On the morning of Sept. 11, 2001, workers pouring out of the Sears Tower looked up as they cleared the building. The World Trade Center had come down about an hour before, and nobody knew what might happen next. Hurrying away, carrying laptops, they scanned the skies.
I know that because I saw it. As employees streamed out of their offices, I was heading toward mine, the Sun-Times newsroom at 401 N. Wabash. I was going into work because that’s what people did in the morning. You went to work.
Not for the past year, of course. COVID-19, a far more deadly disaster — in the United States, closing in on 200 times the toll of 9/11 — creating a chasm between those who could work at home and those who had to risk their lives to draw a paycheck.
I’ve gone into the office three times over the past year, always because I was downtown anyway, going to the library or conducting an interview. Each time, the newsroom was silent and empty. It was grim, unnatural.
When will that change? With millions of doses of vaccine being pumped into millions of arms every day, society is pondering a return to work.
On March 29, Microsoft and Uber are welcoming employees back into their West Coast headquarters.
Not everyone will be going back. A big British paper, the Daily Mirror, is closing its London office. Reporters can work out of their cars or homes.
I can provide some insight of what that’s like. For most of my career, going in to the office was a choice. As a columnist I could work at home and usually did. But I routinely prodded myself to go in, for a variety of reasons. Usually because something specific was happening downtown, an event, interview, meeting, lunch, opera rehearsal. I was hoofing into the paper in 2001 because I joined the editorial board, a five-year detour into being a serious person.
More recently, I try to go in once a week on principle, whether something was cooking downtown or not. And that principle being self-protection. Regularly going into work struck me as strategic. In the game of musical chairs that journalism has become, it’s easier to fire the guy whose face you haven’t seen much.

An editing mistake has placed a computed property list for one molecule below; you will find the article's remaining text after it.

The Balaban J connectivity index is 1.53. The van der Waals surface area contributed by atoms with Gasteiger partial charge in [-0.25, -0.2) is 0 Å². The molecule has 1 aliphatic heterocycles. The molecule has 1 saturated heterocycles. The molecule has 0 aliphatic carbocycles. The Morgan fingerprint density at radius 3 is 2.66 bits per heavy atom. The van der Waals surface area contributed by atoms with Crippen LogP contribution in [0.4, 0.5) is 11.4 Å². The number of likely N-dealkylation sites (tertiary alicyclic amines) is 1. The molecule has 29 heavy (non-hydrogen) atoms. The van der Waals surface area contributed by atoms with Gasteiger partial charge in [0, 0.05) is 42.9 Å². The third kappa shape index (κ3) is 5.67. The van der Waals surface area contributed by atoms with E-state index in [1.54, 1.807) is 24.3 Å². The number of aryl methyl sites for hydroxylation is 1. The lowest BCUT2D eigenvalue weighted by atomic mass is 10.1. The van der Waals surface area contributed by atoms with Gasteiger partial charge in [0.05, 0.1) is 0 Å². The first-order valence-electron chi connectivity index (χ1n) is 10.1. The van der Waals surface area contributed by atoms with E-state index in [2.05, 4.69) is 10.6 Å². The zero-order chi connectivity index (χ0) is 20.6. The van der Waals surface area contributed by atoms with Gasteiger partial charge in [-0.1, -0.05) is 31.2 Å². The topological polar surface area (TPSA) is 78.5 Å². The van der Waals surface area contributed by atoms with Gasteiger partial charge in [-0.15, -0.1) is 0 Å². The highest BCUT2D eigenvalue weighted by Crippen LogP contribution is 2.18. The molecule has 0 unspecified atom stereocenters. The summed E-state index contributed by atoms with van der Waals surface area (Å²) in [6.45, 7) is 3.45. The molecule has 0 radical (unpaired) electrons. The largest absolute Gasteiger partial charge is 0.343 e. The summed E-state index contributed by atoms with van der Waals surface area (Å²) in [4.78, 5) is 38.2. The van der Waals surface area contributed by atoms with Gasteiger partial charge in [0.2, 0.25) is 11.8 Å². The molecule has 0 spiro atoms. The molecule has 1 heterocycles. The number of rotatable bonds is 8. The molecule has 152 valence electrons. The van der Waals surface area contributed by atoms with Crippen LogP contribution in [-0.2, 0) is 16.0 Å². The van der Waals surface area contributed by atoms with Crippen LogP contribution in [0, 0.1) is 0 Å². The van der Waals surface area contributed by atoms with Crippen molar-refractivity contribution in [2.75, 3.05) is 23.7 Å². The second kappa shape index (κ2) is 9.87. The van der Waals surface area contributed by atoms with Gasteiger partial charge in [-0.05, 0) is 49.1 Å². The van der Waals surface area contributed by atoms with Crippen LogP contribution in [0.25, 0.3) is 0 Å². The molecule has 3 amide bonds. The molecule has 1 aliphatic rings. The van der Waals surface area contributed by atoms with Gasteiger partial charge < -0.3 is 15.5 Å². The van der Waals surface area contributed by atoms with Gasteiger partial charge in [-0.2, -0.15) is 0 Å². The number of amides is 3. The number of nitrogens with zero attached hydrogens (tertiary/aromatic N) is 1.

Do such intangible benefits make it worth having an office? Most days are not 9/11. For me, COVID won’t be over until the newsroom is humming again. Then again, most offices aren’t newspapers.
In Chicago, the average cost to rent an office space is $7,000 per employee. So if your employer decided to pocket $5,000 and toss you an extra $2,000 a year to work at home, to cover paper clips and coffee you’d normally sponge up for free, would you take it? That’s a toughie. I’d miss going into the paper. Then again, the Sun-Times used to have a jet, a Citation X, and we got rid of that, too. We still get by.
Employees will certainly see more flexibility. It’s hard to force people to work at home for a solid year, and then whip around and forbid them from doing so. Expect more flexible, hybrid schedules, at smaller, more communal offices, with desks shared by staffers who comes in on a particular day, like hot racking in a submarine.
Life is simply more deeply felt in person than it could ever be in the online world. That morning of 9/11, after I contributed the detail about employees from the Sears Tower looking up to our first, shocked editorial, I asked the city desk what I could do to help.
They sent me out into the Loop, where I talked to puzzled tourists turned away from the Sears Tower observation deck and an older doorman who had played in the Negro Leagues and was lowering the flag in front of his building to half mast.
Later that morning, John Cruickshank, the publisher, gathered everybody in the newsroom together around the city desk and said, in essence, that this is a big news story, probably the biggest of our careers, but it was also an enormous human calamity, and we should say a prayer for all the lives lost today.
And so we did — a moment of silence, heads bowed, eyes closed — before snapping back to our tasks.
That wouldn’t be the same on Zoom.